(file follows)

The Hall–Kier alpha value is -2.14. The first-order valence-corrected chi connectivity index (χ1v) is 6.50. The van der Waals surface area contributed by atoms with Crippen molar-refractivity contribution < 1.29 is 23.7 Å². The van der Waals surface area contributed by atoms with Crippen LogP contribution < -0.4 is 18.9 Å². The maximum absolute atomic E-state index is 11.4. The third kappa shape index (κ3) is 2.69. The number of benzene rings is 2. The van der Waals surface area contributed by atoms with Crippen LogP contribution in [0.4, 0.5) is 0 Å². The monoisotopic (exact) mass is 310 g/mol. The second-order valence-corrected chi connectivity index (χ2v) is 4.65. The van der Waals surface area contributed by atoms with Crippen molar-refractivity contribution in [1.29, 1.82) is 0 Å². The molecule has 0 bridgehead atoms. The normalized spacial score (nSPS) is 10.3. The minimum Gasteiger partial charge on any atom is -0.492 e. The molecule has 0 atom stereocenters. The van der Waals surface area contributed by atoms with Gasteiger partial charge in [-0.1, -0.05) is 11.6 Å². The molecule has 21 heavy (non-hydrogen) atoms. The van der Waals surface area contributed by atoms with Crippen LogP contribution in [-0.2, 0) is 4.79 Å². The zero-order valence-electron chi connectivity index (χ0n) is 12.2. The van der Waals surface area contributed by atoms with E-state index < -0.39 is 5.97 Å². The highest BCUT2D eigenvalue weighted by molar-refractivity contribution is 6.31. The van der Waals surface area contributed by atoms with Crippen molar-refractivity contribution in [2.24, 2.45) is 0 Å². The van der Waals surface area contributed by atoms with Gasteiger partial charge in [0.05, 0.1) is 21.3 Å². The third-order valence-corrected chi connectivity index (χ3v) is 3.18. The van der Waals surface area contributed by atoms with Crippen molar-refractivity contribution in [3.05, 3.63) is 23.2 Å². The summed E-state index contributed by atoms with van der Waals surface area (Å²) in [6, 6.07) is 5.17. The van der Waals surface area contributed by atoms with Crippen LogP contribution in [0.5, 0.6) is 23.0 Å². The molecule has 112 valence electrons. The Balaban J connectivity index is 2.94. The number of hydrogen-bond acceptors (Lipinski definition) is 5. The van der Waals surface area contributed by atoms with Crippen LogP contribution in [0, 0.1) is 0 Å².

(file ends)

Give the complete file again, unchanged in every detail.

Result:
The Hall–Kier alpha value is -2.14. The first-order valence-corrected chi connectivity index (χ1v) is 6.50. The van der Waals surface area contributed by atoms with Crippen molar-refractivity contribution < 1.29 is 23.7 Å². The van der Waals surface area contributed by atoms with Crippen LogP contribution < -0.4 is 18.9 Å². The maximum absolute atomic E-state index is 11.4. The third kappa shape index (κ3) is 2.69. The number of benzene rings is 2. The van der Waals surface area contributed by atoms with Crippen LogP contribution in [0.4, 0.5) is 0 Å². The monoisotopic (exact) mass is 310 g/mol. The second-order valence-corrected chi connectivity index (χ2v) is 4.65. The van der Waals surface area contributed by atoms with Crippen molar-refractivity contribution in [1.29, 1.82) is 0 Å². The molecule has 0 bridgehead atoms. The normalized spacial score (nSPS) is 10.3. The minimum Gasteiger partial charge on any atom is -0.492 e. The molecule has 0 atom stereocenters. The van der Waals surface area contributed by atoms with Gasteiger partial charge in [-0.1, -0.05) is 11.6 Å². The molecule has 21 heavy (non-hydrogen) atoms. The van der Waals surface area contributed by atoms with Crippen LogP contribution in [-0.2, 0) is 4.79 Å². The zero-order valence-electron chi connectivity index (χ0n) is 12.2. The van der Waals surface area contributed by atoms with E-state index < -0.39 is 5.97 Å². The highest BCUT2D eigenvalue weighted by molar-refractivity contribution is 6.31. The van der Waals surface area contributed by atoms with Crippen molar-refractivity contribution in [2.24, 2.45) is 0 Å². The van der Waals surface area contributed by atoms with Gasteiger partial charge in [0.05, 0.1) is 21.3 Å². The third-order valence-corrected chi connectivity index (χ3v) is 3.18. The van der Waals surface area contributed by atoms with Crippen molar-refractivity contribution in [3.05, 3.63) is 23.2 Å². The summed E-state index contributed by atoms with van der Waals surface area (Å²) in [6, 6.07) is 5.17. The van der Waals surface area contributed by atoms with Crippen LogP contribution in [0.5, 0.6) is 23.0 Å². The molecule has 112 valence electrons. The Balaban J connectivity index is 2.94. The number of hydrogen-bond acceptors (Lipinski definition) is 5. The van der Waals surface area contributed by atoms with Crippen LogP contribution in [0, 0.1) is 0 Å².